Meanwhile the United States and Western Europe have been making quiet overtures toward Syria, hoping among other things to drive a wedge between it and Iran. Yet Syria has been pursuing its usual wily, paradoxical policies: cracking down on political Islamists at home, supporting movements like Hamas and Hezbollah abroad, accepting new organizations that support women, children and the environment but not human-rights groups that might speak out against the regime. Even as officials allow a few poetry readings, where a small number of Syrians occasionally let off some steam by poking fun at the establishment, they have also drafted a law that would now force bloggers and other journalists to submit all writings for review before publication.
So what culture arises from this climate? For starters, a culture of small-bore opportunism. A young generation of Syrian entrepreneurs, weaned on the Internet and devoted to the global marketplace, has arisen in the last decade or so. They see fresh chances to make big bucks and show little appetite for political confrontation. During the 1960s, and then under Hafez al-Assad in the ’70s, Syria had its version of the youth movement. It survived partly because Syrian activist-artists steeped in Sartre shared with the country’s rulers a dream of pan-Arab prosperity. But today young Syrians, many of them freely admit, dream not about making waves but making money.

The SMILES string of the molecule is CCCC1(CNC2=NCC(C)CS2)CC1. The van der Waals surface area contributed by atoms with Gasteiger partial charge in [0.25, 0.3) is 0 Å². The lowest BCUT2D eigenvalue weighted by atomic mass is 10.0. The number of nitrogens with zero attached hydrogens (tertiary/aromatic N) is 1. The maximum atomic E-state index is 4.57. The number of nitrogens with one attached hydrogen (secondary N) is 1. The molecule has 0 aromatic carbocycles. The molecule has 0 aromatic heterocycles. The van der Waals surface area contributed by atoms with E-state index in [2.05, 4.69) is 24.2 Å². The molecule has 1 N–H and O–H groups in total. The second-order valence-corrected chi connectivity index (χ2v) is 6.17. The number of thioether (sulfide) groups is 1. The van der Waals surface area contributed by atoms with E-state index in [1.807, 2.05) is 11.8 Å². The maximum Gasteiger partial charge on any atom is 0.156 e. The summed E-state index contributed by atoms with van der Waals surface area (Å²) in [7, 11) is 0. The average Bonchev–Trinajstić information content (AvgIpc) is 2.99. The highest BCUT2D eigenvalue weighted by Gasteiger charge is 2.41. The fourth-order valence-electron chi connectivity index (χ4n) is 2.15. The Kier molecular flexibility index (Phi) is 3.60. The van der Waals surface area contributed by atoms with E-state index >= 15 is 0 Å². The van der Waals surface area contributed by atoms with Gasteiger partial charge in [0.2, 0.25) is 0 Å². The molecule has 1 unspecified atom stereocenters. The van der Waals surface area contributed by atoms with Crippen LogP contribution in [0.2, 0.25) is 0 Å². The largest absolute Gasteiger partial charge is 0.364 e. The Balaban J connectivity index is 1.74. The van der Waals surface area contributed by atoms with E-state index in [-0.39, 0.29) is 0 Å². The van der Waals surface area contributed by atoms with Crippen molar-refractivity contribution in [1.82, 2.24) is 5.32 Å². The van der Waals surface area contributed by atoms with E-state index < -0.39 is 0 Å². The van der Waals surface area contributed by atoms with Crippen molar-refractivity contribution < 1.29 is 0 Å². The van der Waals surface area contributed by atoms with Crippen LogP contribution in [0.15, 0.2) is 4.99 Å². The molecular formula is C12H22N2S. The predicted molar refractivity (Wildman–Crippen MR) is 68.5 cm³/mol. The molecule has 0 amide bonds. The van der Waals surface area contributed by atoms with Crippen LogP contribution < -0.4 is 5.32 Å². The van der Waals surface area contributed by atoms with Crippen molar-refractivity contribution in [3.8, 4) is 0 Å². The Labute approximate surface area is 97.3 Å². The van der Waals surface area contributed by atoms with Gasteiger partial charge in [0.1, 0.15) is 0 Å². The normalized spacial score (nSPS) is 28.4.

The painter Youssef Abdelke, 59, belongs to an older generation. He moved back here a few years ago, after living 28 years in a kind of self-imposed exile in Paris. His subjects tend to be still lifes, benign seeming at first: fish, birds and other animals, ambiguously dead or alive. “To be dead but to refuse to be dead,” was how he described them when we met in his studio here one evening.